• Amplifying Rwanda’s voice in shaping the future global development agenda/ Auke Lootsma (Blog)

    21 Jun 2013

    Ordinary people from across the world are shaping the development agenda. For the first time in history, the United Nations is engaging hundreds of thousands of people around the world in shaping an important global agenda: the next generation of anti-poverty goals.

    The United Nations is using digital media and mobile phone technology to enable people from across the world to take part in setting the next generation of development goals. The web platforms in this global conversation, the World We Want 2015 website, where people collaboratively develop policy ideas on issues such as inequality, education and food security and the My World survey, where people vote for 6 out of 16 development priorities, are building active user-driven communities, which crowdsource development solutions for critical global challenges.

    In Rwanda, we are breaking new ground by using mobile phone technology to include as many individuals as possible in the debate on future global targets.  In cooperation with Tigo, , through a SMS-based citizen-reporting system, the UN is capturing the votes of thousands of people responding to the questions about the future they want.

    To maximise the inclusivity of the process, we are making sure that people without access to the internet and mobile phones can also participate. To that end, the One UN Rwanda held consultations in Gisagara, Huye, Kayonza, Musanze, and Kigali. In these districts, the survey was made available offline in paper form – distributed through a network of grass roots organizations and NGOs, such as the National Youth Council. The support of these organizations is vital in reaching out directly into communities and drawing the digitally disconnected, illiterate and poorest communities into the global debate.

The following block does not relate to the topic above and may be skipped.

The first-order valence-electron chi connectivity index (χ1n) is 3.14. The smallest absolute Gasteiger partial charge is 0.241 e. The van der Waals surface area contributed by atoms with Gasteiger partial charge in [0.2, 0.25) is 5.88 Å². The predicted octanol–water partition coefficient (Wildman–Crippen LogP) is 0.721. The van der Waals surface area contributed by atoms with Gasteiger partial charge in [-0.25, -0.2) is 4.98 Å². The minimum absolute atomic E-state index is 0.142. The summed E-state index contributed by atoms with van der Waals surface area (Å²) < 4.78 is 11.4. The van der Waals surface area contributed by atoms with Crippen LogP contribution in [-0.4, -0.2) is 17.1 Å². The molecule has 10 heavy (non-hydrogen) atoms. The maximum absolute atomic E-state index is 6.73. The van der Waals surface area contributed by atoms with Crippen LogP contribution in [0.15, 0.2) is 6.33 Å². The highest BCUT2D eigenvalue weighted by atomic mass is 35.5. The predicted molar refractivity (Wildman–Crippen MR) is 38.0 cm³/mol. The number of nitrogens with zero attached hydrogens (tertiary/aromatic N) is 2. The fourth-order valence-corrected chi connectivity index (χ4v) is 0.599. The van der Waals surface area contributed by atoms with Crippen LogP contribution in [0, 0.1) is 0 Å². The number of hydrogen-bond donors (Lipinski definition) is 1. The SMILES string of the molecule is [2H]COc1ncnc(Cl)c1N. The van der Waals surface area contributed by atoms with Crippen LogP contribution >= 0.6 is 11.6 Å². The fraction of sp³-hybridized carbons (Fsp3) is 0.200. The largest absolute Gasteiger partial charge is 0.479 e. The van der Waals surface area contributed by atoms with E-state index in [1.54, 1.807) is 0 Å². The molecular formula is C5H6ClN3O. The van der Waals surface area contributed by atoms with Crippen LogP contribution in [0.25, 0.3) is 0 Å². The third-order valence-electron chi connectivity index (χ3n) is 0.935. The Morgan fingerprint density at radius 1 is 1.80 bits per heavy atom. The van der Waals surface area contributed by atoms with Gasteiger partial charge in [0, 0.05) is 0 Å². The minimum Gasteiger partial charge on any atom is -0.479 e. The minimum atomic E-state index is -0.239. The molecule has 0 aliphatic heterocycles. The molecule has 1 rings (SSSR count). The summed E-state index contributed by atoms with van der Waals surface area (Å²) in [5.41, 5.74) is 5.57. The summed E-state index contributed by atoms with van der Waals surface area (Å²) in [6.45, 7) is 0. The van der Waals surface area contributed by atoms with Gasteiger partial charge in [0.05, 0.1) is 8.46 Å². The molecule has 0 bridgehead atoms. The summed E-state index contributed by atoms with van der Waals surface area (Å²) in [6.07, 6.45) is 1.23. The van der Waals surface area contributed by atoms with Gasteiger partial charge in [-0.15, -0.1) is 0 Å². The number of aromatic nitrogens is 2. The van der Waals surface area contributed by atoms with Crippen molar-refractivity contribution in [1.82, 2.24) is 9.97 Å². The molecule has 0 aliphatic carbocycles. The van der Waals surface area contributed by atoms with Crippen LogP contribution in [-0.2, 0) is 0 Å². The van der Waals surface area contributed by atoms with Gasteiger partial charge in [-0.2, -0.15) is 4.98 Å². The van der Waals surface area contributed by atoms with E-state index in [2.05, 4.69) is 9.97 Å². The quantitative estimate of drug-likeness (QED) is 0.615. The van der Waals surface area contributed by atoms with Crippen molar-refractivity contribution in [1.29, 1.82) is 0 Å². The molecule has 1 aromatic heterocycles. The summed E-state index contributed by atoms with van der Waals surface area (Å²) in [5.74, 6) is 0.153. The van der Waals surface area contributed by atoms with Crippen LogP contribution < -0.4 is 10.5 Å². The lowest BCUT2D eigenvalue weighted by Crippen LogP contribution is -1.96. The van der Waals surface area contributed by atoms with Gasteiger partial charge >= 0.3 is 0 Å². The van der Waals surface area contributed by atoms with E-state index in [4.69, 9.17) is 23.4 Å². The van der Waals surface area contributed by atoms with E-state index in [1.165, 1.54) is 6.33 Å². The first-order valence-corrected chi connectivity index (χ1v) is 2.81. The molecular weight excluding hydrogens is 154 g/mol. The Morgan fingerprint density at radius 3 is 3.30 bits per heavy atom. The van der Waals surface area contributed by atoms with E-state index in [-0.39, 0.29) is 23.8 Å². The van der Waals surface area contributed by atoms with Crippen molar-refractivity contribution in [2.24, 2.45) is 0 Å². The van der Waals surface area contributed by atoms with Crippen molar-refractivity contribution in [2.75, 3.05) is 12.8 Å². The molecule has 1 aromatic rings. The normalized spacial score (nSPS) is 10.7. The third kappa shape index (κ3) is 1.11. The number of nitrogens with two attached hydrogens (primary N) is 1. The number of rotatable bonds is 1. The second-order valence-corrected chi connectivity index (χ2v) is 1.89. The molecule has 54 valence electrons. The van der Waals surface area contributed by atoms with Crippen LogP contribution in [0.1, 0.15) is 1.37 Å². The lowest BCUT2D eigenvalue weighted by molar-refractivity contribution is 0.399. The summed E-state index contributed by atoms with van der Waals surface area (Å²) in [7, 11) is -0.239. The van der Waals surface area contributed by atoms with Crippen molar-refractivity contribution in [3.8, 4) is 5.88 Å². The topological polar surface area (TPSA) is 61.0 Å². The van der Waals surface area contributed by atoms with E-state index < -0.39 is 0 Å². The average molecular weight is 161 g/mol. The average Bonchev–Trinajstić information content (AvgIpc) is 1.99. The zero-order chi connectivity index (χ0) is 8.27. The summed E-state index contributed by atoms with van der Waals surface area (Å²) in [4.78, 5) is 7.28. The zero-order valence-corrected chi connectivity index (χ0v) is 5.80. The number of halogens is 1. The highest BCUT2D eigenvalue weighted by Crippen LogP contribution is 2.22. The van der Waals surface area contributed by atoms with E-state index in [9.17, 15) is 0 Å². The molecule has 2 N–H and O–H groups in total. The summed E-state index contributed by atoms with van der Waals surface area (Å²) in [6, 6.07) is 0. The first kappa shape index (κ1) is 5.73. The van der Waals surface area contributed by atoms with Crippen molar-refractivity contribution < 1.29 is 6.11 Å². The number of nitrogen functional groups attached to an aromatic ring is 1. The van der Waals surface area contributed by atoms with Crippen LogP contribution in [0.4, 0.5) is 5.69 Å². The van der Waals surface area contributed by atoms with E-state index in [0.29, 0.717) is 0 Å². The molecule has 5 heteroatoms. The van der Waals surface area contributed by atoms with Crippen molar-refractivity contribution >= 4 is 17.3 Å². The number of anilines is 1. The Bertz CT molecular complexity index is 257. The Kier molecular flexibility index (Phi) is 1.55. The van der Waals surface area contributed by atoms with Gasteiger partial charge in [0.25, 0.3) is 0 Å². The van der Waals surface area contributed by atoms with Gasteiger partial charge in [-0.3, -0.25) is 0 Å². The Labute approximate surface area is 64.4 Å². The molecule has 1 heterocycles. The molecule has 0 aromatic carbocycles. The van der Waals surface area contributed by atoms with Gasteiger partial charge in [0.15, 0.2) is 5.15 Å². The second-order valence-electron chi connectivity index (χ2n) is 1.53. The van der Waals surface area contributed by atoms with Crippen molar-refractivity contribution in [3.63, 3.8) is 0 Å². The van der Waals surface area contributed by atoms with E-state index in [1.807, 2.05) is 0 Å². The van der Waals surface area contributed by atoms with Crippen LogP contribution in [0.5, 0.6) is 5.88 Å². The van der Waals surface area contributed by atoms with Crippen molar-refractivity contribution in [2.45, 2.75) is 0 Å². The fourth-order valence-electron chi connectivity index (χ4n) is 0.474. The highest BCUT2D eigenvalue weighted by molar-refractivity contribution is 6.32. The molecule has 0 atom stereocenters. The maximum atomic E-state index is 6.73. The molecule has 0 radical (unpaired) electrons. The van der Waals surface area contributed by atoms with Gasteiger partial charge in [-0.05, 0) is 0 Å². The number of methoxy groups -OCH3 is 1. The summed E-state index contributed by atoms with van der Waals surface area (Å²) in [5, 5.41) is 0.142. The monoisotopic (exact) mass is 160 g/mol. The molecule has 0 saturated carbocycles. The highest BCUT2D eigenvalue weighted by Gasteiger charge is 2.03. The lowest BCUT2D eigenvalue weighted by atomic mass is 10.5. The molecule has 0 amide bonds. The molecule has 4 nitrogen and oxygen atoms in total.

To date, almost 56,000 people in Rwanda have taken part in the ongoing global conversation.

    The wealth of data from the global conversation is feeding into the process of shaping the future development agenda that will be put in place after the MDGs expire in 2015.

    During the UN General Assembly in September 2013, the final report from the conversation will be delivered to the UN secretary-general Ban Ki-moon and world leaders, who will ultimately negotiate the future development agenda and goals.

    This is a new dimension in global policy-making: people all over the world are expressing their concerns about the present and their desires for the future. And we are making Rwanda’s voice heard to negotiators and decision makers. This would have been unthinkable only a few years ago. It is now possible, thanks to new technology.

    I encourage you to be part of this historic project and help Rwanda by including your priorities in the future global development targets by voting at www.MyWorld2015.org.